Harper’s Publisher Rick MacArthur Quits Columbia Spectator Board Because the Internet

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Photo: DANIEL BARRY/Bloomberg News via Getty

Harper's publisher John "Rick" MacArthur hates the internet. This we know. But seriously, this guy really hates the internet, rejecting the Columbia University student paper's plan to go "web-first" by cutting its print edition to once a week, and resigning his seat on the board in protest. (The proposal was nonetheless approved 7 to 4 on Sunday.) But in his final salvo, MacArthur repeated the anti-technology/death-of-journalism bullet points he's been firing off for years.

"To reiterate, killing the daily paper is a foolish mistake from both a financial and philosophical standpoint," he wrote in an email to trustees. "Youth must be served, but not indulged, coddled, and condescended to. I didn't get the sense that the two Spectator people present were even interested in actual journalism, that is, telling people something they don't know, rocking the boat, and confronting the powerful on behalf of the less powerful."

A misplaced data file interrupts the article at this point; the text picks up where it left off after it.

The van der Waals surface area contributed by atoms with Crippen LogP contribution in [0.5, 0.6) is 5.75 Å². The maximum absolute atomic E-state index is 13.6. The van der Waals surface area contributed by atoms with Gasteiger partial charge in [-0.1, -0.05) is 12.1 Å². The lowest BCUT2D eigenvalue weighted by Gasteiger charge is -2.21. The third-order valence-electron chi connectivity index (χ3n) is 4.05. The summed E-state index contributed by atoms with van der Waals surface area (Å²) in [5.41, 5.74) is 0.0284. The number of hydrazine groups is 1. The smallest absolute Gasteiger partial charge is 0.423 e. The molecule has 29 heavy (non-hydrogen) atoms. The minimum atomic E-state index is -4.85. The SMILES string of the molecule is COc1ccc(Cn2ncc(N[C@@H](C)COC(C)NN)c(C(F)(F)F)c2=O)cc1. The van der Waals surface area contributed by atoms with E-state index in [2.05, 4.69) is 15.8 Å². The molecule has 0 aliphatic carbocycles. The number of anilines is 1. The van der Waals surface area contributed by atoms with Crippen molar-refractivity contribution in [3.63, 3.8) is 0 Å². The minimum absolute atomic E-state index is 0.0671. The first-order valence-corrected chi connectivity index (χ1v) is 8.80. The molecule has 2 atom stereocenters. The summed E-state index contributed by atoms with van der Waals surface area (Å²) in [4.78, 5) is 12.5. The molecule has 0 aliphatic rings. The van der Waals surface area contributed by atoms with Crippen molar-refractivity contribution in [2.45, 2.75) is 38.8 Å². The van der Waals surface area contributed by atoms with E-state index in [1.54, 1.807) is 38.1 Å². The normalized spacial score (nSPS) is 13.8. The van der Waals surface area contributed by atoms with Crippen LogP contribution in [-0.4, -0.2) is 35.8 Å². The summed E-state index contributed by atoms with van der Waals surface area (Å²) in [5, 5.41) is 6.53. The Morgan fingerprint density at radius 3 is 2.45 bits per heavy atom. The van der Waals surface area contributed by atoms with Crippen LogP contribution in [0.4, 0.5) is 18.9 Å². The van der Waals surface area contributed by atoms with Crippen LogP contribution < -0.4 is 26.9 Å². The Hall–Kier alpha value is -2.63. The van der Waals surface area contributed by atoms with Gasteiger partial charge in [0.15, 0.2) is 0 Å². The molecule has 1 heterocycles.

"More images moving around on the screen won't make Spectator a better newspaper," he added. There's much more.

"Steven Waldman's digital evangelism/salesmanship was emblematic of the group think on display — he still can't come up with a better example than BuzzFeed to illustrate the alleged success of the digital publishing mode," MacArthur all but spit of a fellow trustee in his email. "To be sure, Steven, we should all strive to emulate BuzzFeed, a paragon of journalistic excellence (which has evidently opened its books to you, though not to the public)."

MacArthur. Photo: Mitchmar/Wikimedia

"The example I gave at the meeting was the Christian Science Monitor, not BuzzFeed (which I do not recall mentioning)," said Waldman in a follow-up. "This may be the first time in history the two have been confused."